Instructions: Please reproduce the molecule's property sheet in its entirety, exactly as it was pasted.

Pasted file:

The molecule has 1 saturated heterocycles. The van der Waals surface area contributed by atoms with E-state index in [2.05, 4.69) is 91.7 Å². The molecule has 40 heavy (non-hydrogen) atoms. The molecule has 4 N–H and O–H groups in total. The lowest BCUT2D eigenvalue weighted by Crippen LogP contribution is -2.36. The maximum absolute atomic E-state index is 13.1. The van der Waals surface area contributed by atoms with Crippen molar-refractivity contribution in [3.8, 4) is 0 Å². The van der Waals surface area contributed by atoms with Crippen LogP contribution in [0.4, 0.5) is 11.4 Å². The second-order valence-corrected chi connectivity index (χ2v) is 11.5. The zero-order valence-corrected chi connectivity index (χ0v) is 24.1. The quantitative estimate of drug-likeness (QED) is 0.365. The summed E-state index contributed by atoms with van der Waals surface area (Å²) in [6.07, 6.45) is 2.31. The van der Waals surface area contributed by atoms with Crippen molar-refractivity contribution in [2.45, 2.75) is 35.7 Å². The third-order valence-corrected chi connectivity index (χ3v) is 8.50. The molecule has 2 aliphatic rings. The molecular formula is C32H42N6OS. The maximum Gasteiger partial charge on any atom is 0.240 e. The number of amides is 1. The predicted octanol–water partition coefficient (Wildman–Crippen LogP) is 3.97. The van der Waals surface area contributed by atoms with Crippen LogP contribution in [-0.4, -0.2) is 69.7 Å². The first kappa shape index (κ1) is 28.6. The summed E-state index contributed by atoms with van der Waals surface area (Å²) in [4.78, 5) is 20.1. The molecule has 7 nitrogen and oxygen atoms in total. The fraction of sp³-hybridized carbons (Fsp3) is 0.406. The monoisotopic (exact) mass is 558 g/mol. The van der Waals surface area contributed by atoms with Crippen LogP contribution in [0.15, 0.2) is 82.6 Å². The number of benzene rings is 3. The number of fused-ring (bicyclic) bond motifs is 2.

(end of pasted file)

The molecule has 1 saturated heterocycles. The van der Waals surface area contributed by atoms with E-state index in [2.05, 4.69) is 91.7 Å². The molecule has 40 heavy (non-hydrogen) atoms. The molecule has 4 N–H and O–H groups in total. The lowest BCUT2D eigenvalue weighted by Crippen LogP contribution is -2.36. The maximum absolute atomic E-state index is 13.1. The van der Waals surface area contributed by atoms with Crippen molar-refractivity contribution in [3.8, 4) is 0 Å². The van der Waals surface area contributed by atoms with Crippen LogP contribution in [0.4, 0.5) is 11.4 Å². The second-order valence-corrected chi connectivity index (χ2v) is 11.5. The zero-order valence-corrected chi connectivity index (χ0v) is 24.1. The quantitative estimate of drug-likeness (QED) is 0.365. The summed E-state index contributed by atoms with van der Waals surface area (Å²) in [6.07, 6.45) is 2.31. The van der Waals surface area contributed by atoms with Crippen molar-refractivity contribution in [2.45, 2.75) is 35.7 Å². The third-order valence-corrected chi connectivity index (χ3v) is 8.50. The molecule has 2 aliphatic rings. The molecular formula is C32H42N6OS. The maximum Gasteiger partial charge on any atom is 0.240 e. The number of amides is 1. The predicted octanol–water partition coefficient (Wildman–Crippen LogP) is 3.97. The van der Waals surface area contributed by atoms with Crippen LogP contribution in [-0.4, -0.2) is 69.7 Å². The first kappa shape index (κ1) is 28.6. The summed E-state index contributed by atoms with van der Waals surface area (Å²) in [4.78, 5) is 20.1. The molecule has 7 nitrogen and oxygen atoms in total. The fraction of sp³-hybridized carbons (Fsp3) is 0.406. The monoisotopic (exact) mass is 558 g/mol. The van der Waals surface area contributed by atoms with Crippen LogP contribution in [0.15, 0.2) is 82.6 Å². The number of benzene rings is 3. The number of fused-ring (bicyclic) bond motifs is 2.